Friday, December 29, 2017

RIB's 2017 Album of the Year:
Bjork -- Utopia

No piece of art meant more to me this year — or, arguably, any recent year — than the return of “Twin Peaks.”

That includes the music — spread over three records, it’s a treasure trove of score and songs and sound effects, from Angelo Badalamenti, Dean Hurley and David Lynch to Nine Inch Nails, Sharon Van Etten and Eddie Vedder.

Taken as a whole, it’s my soundtrack of 2017.

But it isn’t my Album of the Year.

When I started my award a quarter century ago — yes, this is my 25th(!) winner — I set two basic rules for myself I reserve the right to change on a whim but have stuck with ever since anyway:

  1. The record must be released during the calendar year.
  2. It must be made up of original recordings — covers, for sure, but not old material or compilations that include the prerecorded work of others.

There was a lot of that in the music of “Twin Peaks.” But because it was curated so well, I was ready to throw those rules right out the window — until the week of Thanksgiving.

That’s when I took a brand new record with me to Mexico City, and during a fabulous family vacation that took us from Frida Kahlo’s house to the top of the Pyramid of the Sun in Teotihuacan, I fell asleep each night to Bjork’s “Utopia.”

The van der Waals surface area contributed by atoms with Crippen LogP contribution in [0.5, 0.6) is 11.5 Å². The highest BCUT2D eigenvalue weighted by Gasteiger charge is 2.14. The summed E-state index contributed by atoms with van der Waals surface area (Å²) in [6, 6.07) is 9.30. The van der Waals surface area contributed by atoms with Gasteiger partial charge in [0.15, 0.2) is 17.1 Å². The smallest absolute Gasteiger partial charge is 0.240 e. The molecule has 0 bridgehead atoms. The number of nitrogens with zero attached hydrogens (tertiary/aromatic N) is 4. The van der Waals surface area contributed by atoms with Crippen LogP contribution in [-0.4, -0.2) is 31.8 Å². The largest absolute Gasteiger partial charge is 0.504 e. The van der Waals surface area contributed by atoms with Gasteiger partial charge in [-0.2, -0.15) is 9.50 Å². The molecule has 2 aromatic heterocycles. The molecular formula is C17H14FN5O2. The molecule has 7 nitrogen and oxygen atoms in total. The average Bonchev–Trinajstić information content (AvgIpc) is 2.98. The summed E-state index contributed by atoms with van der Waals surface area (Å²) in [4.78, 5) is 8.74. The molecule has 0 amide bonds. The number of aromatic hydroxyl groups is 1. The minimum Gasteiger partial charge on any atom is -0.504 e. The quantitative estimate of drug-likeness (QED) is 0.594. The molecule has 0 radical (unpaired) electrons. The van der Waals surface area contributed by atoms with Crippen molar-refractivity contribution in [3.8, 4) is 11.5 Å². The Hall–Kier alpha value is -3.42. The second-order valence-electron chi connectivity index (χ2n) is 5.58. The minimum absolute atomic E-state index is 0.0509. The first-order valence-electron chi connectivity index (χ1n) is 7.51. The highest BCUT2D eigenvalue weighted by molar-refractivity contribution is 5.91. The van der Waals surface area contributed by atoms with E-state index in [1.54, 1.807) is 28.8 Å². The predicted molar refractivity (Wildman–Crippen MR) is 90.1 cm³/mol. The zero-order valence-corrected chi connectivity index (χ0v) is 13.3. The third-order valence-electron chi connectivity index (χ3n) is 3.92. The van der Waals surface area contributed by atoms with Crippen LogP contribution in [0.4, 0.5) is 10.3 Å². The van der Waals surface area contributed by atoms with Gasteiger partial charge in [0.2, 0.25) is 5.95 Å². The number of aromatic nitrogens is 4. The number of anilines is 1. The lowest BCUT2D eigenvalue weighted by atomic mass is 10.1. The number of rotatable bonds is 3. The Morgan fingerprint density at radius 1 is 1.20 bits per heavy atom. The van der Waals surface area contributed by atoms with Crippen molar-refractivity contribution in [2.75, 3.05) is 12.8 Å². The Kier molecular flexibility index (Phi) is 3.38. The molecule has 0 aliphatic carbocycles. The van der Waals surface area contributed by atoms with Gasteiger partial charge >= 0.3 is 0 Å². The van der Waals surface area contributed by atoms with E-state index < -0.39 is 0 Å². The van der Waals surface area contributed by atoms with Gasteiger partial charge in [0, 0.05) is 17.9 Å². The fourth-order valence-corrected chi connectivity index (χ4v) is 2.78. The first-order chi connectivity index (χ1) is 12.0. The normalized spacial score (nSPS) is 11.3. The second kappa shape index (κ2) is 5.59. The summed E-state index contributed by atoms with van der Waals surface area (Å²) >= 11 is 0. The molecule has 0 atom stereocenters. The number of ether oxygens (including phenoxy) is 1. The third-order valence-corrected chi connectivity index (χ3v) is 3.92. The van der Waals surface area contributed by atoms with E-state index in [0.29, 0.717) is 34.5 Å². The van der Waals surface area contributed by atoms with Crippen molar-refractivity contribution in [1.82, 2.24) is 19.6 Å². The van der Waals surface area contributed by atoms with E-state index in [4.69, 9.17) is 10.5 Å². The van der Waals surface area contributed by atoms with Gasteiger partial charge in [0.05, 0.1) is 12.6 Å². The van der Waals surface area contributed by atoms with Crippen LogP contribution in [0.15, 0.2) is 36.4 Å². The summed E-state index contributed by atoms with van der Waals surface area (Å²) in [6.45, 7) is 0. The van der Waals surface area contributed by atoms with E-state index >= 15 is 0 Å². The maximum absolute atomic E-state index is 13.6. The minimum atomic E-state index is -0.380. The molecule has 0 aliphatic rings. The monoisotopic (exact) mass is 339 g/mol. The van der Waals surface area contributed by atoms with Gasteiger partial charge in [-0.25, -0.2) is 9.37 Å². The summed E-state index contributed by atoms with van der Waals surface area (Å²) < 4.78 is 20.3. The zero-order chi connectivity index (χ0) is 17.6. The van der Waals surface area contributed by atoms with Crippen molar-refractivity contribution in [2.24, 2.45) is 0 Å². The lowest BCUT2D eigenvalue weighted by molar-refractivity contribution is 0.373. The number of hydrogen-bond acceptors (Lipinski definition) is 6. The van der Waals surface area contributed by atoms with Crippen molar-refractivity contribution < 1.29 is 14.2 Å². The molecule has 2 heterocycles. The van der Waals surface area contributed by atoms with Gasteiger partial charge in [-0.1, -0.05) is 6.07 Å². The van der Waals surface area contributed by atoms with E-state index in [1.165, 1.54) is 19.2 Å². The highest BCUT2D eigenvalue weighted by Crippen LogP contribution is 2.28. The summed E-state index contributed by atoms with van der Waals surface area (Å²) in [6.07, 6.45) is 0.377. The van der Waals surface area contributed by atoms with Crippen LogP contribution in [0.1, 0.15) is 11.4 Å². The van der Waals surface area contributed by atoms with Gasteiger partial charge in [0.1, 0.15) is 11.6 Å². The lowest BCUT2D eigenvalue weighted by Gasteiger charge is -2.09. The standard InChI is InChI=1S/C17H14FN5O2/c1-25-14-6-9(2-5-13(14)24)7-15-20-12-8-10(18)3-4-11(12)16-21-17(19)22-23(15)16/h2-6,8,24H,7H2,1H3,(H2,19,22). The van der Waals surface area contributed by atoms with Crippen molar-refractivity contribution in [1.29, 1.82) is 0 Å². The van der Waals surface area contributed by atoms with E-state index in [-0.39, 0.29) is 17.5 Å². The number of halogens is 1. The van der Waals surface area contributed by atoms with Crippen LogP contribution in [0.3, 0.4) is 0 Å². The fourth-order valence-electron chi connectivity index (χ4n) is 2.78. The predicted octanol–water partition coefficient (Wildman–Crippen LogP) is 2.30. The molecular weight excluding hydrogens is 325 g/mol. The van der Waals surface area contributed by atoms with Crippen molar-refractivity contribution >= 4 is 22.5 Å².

I’ve been falling asleep to my 2017 Album of the Year nearly every night since.

It’s been 16 years since I loved a Bjork record like this. “Vespertine” was my top record of 2001, when I’d listen to it sitting in the window of my apartment in Prague, or riding the tram across the Vlatava, watching the snow fall. And hearing the snow fall — in particular the sound of boots making tracks in the soft, thick powder — through my headphones.

On “Utopia,” there are growling wolverines and the bitter leftovers from an devastating divorce. But similar in some ways to “Vespertine,” which wraps you in the warmth of winter, this record is blanketed with tropical birdsongs and flutes; where “Vespertine” sings of secret loves and hidden places, “Utopia” explores sex and romance through the swapping of mp3s and the swiping of apps. Where “Vespertine” pleads for a do-over on its most powerful track, “Undo,” a choir-filled prayer for a new beginning, “Utopia” carefully plots out its do-over, point by point — exploring the messy details of it, from the excitement and fear of letting yourself be vulnerable again to keeping your children from the emotional “luggage” of a custody battle to moments of #MeToo-like empowerment in rejecting the sins of fathers, passed down through generations, to protect our daughters — culminating in a pair of songs as moving as any in Bjork’s incomparable catalogue.

“Music loves too. I am here to defend it,” Bjork states on “Saint,” her voice low in the mix as the swirling sounds overpower her words and attempt to leap from the speakers to form tangible objects in the air. The song distills much of what has come before — the sweetness of “two music nerds obsessing” as they fall in love to a song to the expression of pain and regret in “Sue Me” and “Tabula Rasa,” not to mention Bjork’s previous record, “Vulnicura,” filled with raw anger still being worked out in verse.